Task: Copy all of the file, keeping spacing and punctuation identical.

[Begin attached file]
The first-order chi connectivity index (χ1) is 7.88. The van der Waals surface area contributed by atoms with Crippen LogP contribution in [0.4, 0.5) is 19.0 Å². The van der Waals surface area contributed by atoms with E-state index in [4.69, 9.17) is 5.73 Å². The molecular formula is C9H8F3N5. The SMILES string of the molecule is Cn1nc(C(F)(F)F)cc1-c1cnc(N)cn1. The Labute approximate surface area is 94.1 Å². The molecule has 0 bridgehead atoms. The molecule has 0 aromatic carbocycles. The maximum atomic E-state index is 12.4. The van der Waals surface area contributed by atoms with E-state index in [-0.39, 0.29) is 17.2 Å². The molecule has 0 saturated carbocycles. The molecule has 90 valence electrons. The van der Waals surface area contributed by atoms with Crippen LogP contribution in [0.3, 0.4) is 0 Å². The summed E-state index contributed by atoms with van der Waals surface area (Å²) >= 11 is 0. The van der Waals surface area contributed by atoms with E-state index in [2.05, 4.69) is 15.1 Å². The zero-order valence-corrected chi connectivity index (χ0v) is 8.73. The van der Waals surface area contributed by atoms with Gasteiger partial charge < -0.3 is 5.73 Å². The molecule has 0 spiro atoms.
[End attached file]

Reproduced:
The first-order chi connectivity index (χ1) is 7.88. The van der Waals surface area contributed by atoms with Crippen LogP contribution in [0.4, 0.5) is 19.0 Å². The van der Waals surface area contributed by atoms with E-state index in [4.69, 9.17) is 5.73 Å². The molecular formula is C9H8F3N5. The SMILES string of the molecule is Cn1nc(C(F)(F)F)cc1-c1cnc(N)cn1. The Labute approximate surface area is 94.1 Å². The molecule has 0 bridgehead atoms. The molecule has 0 aromatic carbocycles. The maximum atomic E-state index is 12.4. The van der Waals surface area contributed by atoms with E-state index in [-0.39, 0.29) is 17.2 Å². The molecule has 0 saturated carbocycles. The molecule has 90 valence electrons. The van der Waals surface area contributed by atoms with Crippen LogP contribution in [0.3, 0.4) is 0 Å². The summed E-state index contributed by atoms with van der Waals surface area (Å²) >= 11 is 0. The van der Waals surface area contributed by atoms with E-state index in [2.05, 4.69) is 15.1 Å². The zero-order valence-corrected chi connectivity index (χ0v) is 8.73. The van der Waals surface area contributed by atoms with Gasteiger partial charge < -0.3 is 5.73 Å². The molecule has 0 spiro atoms.